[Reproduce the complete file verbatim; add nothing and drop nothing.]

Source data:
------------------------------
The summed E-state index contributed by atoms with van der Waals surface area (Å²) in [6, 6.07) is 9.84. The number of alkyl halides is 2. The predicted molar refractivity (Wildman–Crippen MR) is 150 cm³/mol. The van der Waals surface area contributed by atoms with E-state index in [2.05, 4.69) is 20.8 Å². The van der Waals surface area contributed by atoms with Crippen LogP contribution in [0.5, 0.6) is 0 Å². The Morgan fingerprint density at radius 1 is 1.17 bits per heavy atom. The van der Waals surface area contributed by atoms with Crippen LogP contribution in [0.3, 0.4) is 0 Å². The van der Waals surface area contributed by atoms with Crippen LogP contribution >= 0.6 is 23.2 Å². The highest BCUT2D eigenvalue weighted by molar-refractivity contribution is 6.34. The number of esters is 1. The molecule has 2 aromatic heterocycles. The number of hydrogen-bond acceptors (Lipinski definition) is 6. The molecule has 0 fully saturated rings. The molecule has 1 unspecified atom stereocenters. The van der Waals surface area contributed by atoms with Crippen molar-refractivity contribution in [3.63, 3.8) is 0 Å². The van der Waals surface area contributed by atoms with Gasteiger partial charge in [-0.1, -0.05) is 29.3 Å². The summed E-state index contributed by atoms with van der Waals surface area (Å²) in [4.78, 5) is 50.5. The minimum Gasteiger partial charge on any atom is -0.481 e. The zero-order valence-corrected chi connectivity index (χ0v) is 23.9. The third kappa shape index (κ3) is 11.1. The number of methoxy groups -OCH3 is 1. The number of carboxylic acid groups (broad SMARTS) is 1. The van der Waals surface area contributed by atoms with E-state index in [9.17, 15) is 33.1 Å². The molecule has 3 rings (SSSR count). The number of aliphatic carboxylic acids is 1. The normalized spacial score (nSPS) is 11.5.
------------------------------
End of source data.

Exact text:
The summed E-state index contributed by atoms with van der Waals surface area (Å²) in [6, 6.07) is 9.84. The number of alkyl halides is 2. The predicted molar refractivity (Wildman–Crippen MR) is 150 cm³/mol. The van der Waals surface area contributed by atoms with E-state index in [2.05, 4.69) is 20.8 Å². The van der Waals surface area contributed by atoms with Crippen LogP contribution in [0.5, 0.6) is 0 Å². The Morgan fingerprint density at radius 1 is 1.17 bits per heavy atom. The van der Waals surface area contributed by atoms with Crippen LogP contribution in [0.3, 0.4) is 0 Å². The van der Waals surface area contributed by atoms with Crippen LogP contribution >= 0.6 is 23.2 Å². The highest BCUT2D eigenvalue weighted by molar-refractivity contribution is 6.34. The number of esters is 1. The molecule has 2 aromatic heterocycles. The number of hydrogen-bond acceptors (Lipinski definition) is 6. The molecule has 0 fully saturated rings. The molecule has 1 unspecified atom stereocenters. The van der Waals surface area contributed by atoms with Crippen molar-refractivity contribution in [3.63, 3.8) is 0 Å². The van der Waals surface area contributed by atoms with Gasteiger partial charge in [-0.1, -0.05) is 29.3 Å². The summed E-state index contributed by atoms with van der Waals surface area (Å²) in [4.78, 5) is 50.5. The minimum Gasteiger partial charge on any atom is -0.481 e. The zero-order valence-corrected chi connectivity index (χ0v) is 23.9. The third kappa shape index (κ3) is 11.1. The number of methoxy groups -OCH3 is 1. The number of carboxylic acid groups (broad SMARTS) is 1. The van der Waals surface area contributed by atoms with E-state index in [9.17, 15) is 33.1 Å². The molecule has 3 rings (SSSR count). The number of aliphatic carboxylic acids is 1. The normalized spacial score (nSPS) is 11.5.